All of these examples of complicated things share the trait of many-layeredness. If complicated things have a lot of layers, then simple things must have the opposite.

When you call something simple, you are saying it doesn’t have very many layers.

Now that we know what simplicity is, can we determine if it is still a desirable thing? Maybe simplicity is good, or maybe simplicity is bad. In order to find out, we should consider something easy, that can have layers, or not. Something like a cake.

A single layered cake is a simple thing, and is perfectly acceptable. As far as cake is concerned, simplicity is a good thing.

A fancy, layered cake is more complicated, and therefore less simple. A cake with lots of layers and frosting can look really cool, and it might even impress people, but it doesn’t really taste better than more simple versions of the same cake. A certain amount of complexity isn’t bad, but is probably most useful for superficial things.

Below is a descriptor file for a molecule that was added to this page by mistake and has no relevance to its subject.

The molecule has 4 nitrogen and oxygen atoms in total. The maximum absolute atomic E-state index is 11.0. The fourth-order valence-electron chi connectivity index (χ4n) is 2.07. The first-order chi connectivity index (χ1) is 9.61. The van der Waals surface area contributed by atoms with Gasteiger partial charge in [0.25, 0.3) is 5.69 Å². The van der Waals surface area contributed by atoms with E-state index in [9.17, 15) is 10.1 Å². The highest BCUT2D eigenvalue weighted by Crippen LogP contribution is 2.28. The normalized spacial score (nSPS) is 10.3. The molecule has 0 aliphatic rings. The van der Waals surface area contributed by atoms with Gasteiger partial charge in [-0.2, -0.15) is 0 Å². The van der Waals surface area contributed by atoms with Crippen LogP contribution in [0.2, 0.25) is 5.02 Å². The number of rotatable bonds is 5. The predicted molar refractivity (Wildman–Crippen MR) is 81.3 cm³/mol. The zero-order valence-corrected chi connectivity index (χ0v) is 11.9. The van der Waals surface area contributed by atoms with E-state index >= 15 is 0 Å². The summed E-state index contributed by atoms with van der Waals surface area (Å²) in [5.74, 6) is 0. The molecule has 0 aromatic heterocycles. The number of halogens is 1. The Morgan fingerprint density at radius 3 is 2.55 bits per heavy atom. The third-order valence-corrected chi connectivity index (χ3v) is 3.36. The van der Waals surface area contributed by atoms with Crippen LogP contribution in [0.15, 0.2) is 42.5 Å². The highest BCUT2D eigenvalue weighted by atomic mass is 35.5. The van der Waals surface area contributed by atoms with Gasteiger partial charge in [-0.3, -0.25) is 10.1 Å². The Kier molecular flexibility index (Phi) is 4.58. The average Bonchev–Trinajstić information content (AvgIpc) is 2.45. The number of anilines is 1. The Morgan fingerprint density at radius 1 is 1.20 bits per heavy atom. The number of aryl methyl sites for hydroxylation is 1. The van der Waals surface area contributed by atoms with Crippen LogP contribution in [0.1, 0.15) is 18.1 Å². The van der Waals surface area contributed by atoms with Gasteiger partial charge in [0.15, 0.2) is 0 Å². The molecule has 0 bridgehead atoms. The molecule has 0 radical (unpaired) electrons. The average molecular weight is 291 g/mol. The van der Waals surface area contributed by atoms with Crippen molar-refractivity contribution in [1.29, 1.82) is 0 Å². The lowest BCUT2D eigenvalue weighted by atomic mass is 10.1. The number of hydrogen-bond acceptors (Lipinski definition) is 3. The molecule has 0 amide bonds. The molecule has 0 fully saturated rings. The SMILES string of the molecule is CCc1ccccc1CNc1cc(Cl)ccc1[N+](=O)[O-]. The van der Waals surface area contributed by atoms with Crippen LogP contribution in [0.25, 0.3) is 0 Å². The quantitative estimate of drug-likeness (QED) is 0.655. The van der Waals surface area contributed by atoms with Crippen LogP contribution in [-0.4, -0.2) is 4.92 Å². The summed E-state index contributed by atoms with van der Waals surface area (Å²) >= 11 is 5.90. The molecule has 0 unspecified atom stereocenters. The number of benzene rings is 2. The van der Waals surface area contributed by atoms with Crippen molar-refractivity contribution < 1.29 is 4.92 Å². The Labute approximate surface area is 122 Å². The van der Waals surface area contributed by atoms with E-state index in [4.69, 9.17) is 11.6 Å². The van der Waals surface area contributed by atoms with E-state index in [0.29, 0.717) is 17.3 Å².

Then there are cakes that are layered and shaped to look like something completely different. A cake that looks like a cheeseburger is entirely too complicated. It ruins the cake, and it ruins cheeseburgers. A little complexity can be ok, but too much complexity is bad.

So we have established that simplicity is good, but a little bit of complication isn’t necessarily bad. As long as things don’t get too complicated. And, if you want to live a simple life, all you need to do is limit the number of layers you are dealing with at a single time.

So ends my inquiry on simplicity. But I an still unsatisfied. There are so many more questions to ask. If only I were not so stupid, and instinctively knew things, as so many other people do. Then I would not have to waste so many words. Then I would not be a philosopher.